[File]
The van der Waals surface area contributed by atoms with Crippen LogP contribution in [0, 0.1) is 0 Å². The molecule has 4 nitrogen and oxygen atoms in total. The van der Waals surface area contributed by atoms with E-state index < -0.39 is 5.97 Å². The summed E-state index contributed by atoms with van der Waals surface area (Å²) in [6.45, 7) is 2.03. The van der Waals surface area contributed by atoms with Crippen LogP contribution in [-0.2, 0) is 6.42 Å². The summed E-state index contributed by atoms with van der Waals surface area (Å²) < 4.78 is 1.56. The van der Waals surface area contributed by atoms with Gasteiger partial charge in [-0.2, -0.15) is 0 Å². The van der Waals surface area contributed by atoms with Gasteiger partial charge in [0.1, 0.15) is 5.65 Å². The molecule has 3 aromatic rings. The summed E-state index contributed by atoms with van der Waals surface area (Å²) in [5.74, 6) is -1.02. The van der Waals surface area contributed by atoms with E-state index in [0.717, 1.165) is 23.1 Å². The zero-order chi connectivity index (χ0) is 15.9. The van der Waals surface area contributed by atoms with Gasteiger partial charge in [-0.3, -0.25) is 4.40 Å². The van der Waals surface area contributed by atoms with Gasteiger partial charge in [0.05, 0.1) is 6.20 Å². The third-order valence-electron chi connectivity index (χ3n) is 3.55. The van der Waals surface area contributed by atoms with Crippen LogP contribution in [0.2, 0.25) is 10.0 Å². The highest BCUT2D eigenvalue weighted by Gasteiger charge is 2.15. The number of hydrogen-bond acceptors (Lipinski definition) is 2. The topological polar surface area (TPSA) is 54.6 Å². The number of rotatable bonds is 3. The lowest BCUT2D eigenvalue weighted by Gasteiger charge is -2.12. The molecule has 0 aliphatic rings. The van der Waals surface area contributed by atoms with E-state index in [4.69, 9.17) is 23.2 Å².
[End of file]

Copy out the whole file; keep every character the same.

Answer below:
The van der Waals surface area contributed by atoms with Crippen LogP contribution in [0, 0.1) is 0 Å². The molecule has 4 nitrogen and oxygen atoms in total. The van der Waals surface area contributed by atoms with E-state index < -0.39 is 5.97 Å². The summed E-state index contributed by atoms with van der Waals surface area (Å²) in [6.45, 7) is 2.03. The van der Waals surface area contributed by atoms with Crippen LogP contribution in [-0.2, 0) is 6.42 Å². The summed E-state index contributed by atoms with van der Waals surface area (Å²) < 4.78 is 1.56. The van der Waals surface area contributed by atoms with Gasteiger partial charge in [-0.2, -0.15) is 0 Å². The van der Waals surface area contributed by atoms with Gasteiger partial charge in [0.1, 0.15) is 5.65 Å². The molecule has 3 aromatic rings. The summed E-state index contributed by atoms with van der Waals surface area (Å²) in [5.74, 6) is -1.02. The van der Waals surface area contributed by atoms with E-state index in [0.717, 1.165) is 23.1 Å². The zero-order chi connectivity index (χ0) is 15.9. The van der Waals surface area contributed by atoms with Gasteiger partial charge in [-0.3, -0.25) is 4.40 Å². The van der Waals surface area contributed by atoms with Gasteiger partial charge in [0.05, 0.1) is 6.20 Å². The third-order valence-electron chi connectivity index (χ3n) is 3.55. The van der Waals surface area contributed by atoms with Crippen LogP contribution in [0.2, 0.25) is 10.0 Å². The highest BCUT2D eigenvalue weighted by Gasteiger charge is 2.15. The number of hydrogen-bond acceptors (Lipinski definition) is 2. The topological polar surface area (TPSA) is 54.6 Å². The number of rotatable bonds is 3. The lowest BCUT2D eigenvalue weighted by Gasteiger charge is -2.12. The molecule has 0 aliphatic rings. The van der Waals surface area contributed by atoms with E-state index in [4.69, 9.17) is 23.2 Å².